By Samantha Johnson
Commemorating all brick plants that operated in the area, the I-XL Redcliff Pressed Brick Park officially opened in Redcliff on Aug. 27. A good-sized crowd showed up to celebrate the event, including Mayor Dwight Kilpatrick and previous Vice President of I-XL, Malcolm Sissons.
After the old factory was demolished in late 2016, Sissons came up with the idea to build a park on the site and construction began in 2017. Initially intended to open in late 2017, vandalism caused some early delays but getting the grass to grow proved more difficult. “We had some terrible, terrible dry conditions and when you are trying to get grass to grow you need some luck with that. Aside from that it was timing, we didn’t want to do the opening during the winter,” commented Sissons.
It was hoped to have the opening last year and the ceremony was all planned but had to be cancelled due to COVID. “I was getting the feeling that people were not sure it was actually open, so we thought we’d better do some sort of ceremony and today I’m really happy to see the event taking place,” said Sissons.
Starting off the event was Piper Major Eric Kean, who played at the top of the knoll while everyone gathered in front of the stage area. Once gathered, Sissons welcomed everyone and gave a history of the brick industry in Redcliff. Ron Mason, music teacher in Redcliff, took the stage next and preformed a song he composed called 97 Years. Next, was the cutting of the ribbon, with Malcolm and Graham Sissons holding either end, Mayor Dwight Kilpatrick taking control of the scissors and Clayton Sissons gave the official dedication.
One of the last bricks made by I-XL was presented to Mayor Kilpatrick, who talked about how enduring bricks are but also expensive and it was a misfortune of the modern world that such items are no longer economically feasible. Before thanking everyone for attending, the Mayor presented Malcolm Sissons with a framed photo of a picture he took of the site.
The I-XL Brick Plant, formerly Redcliff Pressed Brick Company, was a large part of the Redcliff Community. Co-founded in 1912 by the paternal grandfather and great-grandfather of Malcolm Sissons, it was the original plant owned by his family. In 2004, the company decided to consolidate their operations onto a single site and closed the plant. Sissons explained, “Brick sales were declining, and the Alberta Government was getting pretty strict about what they called workplace accidents, with pulled muscles qualifying in that category. It meant we couldn’t keep having guys do manual labour, so we had to come up with a new system, which required lots of automation and we decided to use the plant in Medicine Hat.”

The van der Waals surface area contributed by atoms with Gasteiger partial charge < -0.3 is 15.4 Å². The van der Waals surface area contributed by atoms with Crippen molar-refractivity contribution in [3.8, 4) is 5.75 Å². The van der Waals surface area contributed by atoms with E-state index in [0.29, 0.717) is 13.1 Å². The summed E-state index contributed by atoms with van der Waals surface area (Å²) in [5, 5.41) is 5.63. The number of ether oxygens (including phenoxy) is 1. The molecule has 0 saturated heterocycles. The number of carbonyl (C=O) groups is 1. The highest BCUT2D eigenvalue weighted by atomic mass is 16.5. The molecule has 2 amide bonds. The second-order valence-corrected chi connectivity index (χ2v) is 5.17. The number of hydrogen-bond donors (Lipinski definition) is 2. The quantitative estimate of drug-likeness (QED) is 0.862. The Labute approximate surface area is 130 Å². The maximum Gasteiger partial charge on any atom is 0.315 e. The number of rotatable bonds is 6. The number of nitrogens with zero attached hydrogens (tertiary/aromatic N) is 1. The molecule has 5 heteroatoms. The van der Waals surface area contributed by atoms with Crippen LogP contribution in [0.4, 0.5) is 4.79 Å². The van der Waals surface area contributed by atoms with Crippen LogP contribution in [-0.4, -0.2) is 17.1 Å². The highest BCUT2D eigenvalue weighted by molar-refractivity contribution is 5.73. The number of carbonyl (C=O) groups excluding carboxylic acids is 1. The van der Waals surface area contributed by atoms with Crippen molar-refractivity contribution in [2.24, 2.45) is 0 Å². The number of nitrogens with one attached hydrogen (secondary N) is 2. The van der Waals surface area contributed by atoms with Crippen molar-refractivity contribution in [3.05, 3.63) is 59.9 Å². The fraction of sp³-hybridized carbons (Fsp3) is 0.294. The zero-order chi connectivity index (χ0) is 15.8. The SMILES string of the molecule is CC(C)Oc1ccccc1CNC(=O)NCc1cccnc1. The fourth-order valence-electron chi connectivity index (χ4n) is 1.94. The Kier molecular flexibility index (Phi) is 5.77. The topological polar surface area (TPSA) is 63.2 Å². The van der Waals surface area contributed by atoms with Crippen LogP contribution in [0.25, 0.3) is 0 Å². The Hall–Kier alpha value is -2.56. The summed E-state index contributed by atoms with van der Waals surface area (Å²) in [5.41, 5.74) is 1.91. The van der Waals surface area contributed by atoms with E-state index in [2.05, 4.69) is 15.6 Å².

A fenced park with access from Mitchell Street, the park will be both an educational and leisure area with a large mural making a stage area for events to be held. Completed in 2019, James Marshall, who also attended the opening ceremony, “was the artist and I was actually the brick layer for it. Then Al Diller, who was the former Plant Superintendent, was the helper,” said Sissons.
The idea for the mural was not part of the original plan for the park. Sissons explained, “we always thought of a stage area and the idea of a mural evolved and Jim did up his design, which I liked. The knoll in front of the mural covers up the old kilns, which are still intact under the ground. The idea is you could have events on the stage and people can sit on the grass and because of the slight rise there would be a good view.”
Already transferred to the Town of Redcliff, the park was built to be as low maintenance as possible. At the time of the opening, the only missing feature were garbage cans. Sissons was aware of this oversight and said it should be rectified soon.